The district gave parents three different options for how they wanted their children to learn this school year. The options include traditional in-person learning on campus, online learning and a home-based independent study option.
For the third option, parents would act as the teachers, similar to a home school model.
For those who chose the independent study option, a district teacher would be assigned to advise and monitor the student's progress through the school year. According to the district, schools are following state guidelines for such a program.
Parents get to create their own lesson plan and assign various projects and assignments. Students will turn in work samples and meet weekly with the assigned teacher advisor.
Tim Walker, deputy superintendent of the RUSD, says the majority of families opted for in-person learning.
"The number that are coming to school today is commensurate with other years on the first day of school," Walker added. "We are really looking forward to a large return of students to our campuses."
As for safety measures on campus, students will undergo temperature checks and will be required to wear masks indoors and in school buses.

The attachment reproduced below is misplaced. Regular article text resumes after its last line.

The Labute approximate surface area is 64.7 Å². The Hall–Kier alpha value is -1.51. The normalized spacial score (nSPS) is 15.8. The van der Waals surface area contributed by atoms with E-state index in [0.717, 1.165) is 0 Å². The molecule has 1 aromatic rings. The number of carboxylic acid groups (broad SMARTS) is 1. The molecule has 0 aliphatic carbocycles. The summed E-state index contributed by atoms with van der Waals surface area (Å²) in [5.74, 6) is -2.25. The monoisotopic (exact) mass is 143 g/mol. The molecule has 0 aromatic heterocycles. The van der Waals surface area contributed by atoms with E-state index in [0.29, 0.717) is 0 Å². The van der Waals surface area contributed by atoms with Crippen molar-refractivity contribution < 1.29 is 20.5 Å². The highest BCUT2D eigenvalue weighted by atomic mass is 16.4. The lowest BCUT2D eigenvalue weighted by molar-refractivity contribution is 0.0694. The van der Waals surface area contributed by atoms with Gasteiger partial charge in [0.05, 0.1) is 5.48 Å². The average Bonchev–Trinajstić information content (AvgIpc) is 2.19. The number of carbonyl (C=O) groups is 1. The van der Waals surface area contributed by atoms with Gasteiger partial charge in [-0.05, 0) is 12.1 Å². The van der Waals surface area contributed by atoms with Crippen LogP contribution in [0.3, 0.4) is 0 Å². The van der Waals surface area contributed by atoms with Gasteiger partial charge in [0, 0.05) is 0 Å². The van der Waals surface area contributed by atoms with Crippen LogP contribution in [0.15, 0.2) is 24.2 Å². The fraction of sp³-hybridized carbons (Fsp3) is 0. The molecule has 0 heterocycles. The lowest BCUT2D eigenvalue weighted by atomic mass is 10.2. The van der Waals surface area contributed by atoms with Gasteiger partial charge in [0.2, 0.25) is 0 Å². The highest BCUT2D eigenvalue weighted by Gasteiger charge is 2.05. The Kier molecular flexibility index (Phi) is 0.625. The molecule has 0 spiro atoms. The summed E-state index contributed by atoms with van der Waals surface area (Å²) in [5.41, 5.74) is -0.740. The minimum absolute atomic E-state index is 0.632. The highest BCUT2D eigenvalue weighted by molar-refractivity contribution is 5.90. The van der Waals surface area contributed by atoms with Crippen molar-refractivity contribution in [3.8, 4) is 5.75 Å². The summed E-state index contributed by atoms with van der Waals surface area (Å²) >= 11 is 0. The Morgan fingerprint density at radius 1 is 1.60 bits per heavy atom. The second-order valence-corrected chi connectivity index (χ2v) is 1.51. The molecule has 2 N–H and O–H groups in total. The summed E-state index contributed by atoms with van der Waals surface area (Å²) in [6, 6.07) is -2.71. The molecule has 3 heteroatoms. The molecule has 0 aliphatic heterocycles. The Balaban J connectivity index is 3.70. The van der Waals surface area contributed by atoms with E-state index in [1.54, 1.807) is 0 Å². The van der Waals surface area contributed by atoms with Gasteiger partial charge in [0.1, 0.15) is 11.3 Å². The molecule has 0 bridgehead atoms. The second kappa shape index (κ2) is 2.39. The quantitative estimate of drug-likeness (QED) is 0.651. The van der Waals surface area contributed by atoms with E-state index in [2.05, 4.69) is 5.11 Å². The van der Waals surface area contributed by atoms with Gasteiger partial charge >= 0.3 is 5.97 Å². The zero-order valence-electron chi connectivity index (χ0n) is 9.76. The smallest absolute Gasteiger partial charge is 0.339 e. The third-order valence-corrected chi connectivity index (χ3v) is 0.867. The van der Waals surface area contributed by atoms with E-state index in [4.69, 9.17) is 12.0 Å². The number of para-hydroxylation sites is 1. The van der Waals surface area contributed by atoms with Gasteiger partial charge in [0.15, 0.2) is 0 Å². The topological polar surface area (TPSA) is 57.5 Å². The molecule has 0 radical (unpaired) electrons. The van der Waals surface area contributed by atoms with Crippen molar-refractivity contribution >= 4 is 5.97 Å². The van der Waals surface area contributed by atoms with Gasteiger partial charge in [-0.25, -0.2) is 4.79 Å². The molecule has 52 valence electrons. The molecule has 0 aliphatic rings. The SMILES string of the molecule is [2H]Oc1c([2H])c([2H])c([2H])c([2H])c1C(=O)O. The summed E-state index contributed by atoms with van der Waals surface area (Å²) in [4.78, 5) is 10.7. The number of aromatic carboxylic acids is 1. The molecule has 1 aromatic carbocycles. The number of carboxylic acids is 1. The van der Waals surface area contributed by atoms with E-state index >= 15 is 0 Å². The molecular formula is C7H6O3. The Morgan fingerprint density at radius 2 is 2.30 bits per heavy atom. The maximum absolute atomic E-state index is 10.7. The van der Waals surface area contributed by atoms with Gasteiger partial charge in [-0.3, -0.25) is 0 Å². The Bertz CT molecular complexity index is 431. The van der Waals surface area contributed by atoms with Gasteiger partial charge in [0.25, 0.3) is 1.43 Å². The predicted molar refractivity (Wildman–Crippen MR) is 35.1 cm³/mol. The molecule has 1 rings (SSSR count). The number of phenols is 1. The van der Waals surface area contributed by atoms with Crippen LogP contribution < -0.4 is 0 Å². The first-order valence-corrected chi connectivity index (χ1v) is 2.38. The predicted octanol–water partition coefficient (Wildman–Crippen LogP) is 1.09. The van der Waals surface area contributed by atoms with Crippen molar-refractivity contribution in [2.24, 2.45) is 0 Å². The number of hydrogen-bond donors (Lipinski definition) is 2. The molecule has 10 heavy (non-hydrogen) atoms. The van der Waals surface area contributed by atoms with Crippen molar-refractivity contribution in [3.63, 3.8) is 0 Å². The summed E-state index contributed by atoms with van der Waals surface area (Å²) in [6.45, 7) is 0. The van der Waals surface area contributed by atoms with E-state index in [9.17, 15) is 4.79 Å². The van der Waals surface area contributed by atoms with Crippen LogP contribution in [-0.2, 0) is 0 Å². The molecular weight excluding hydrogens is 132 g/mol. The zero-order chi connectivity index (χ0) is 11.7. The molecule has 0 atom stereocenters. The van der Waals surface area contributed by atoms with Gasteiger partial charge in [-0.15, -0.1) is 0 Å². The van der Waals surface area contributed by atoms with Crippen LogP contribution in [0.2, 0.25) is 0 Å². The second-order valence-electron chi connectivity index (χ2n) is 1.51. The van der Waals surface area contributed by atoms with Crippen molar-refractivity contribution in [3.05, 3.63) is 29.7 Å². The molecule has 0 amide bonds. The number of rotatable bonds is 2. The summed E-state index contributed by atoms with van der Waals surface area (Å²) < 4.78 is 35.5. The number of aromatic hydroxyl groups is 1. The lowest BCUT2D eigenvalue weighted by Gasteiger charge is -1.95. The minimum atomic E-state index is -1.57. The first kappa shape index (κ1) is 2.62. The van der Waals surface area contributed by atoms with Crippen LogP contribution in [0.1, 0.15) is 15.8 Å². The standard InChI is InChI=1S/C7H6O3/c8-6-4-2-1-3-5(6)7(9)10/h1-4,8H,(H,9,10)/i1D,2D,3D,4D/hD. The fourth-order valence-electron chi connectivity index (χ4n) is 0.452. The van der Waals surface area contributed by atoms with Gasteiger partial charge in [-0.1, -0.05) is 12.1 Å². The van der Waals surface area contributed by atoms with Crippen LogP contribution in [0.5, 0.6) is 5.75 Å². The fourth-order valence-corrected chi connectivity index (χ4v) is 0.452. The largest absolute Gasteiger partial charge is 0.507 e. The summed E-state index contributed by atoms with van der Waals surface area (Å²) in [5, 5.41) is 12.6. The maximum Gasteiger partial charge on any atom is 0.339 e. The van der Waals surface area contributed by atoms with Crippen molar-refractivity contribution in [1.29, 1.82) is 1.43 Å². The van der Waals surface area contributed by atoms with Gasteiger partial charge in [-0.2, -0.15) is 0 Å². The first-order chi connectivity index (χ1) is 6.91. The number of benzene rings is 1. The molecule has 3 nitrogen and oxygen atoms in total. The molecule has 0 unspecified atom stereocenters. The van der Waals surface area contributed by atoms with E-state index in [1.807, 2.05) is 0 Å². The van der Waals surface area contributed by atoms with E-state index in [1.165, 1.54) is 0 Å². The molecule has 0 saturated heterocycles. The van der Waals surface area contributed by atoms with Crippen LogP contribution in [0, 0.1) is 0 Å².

Masks are not required when outside, as well as physical distancing - though it is encouraged.
"We have no mandatory vaccination unless that was put in place by the state. Our students 12 and above, we are offering occasional opportunities for...mobile clinics to come onto our high schools," Walker added. "It's a benefit for our families who may not have a lot of transportation."
At Harrison Elementary School in Riverside, the first day of school looked a little different than before.
"We always got to go into the class and meet the teacher... and this year, they stopped us at the gate, took their temperature and send them on their way," said parent Alysia Cruz. "She was a little upset that I didn't get to go into class with her and say goodbye and everything and it was a little upsetting for me."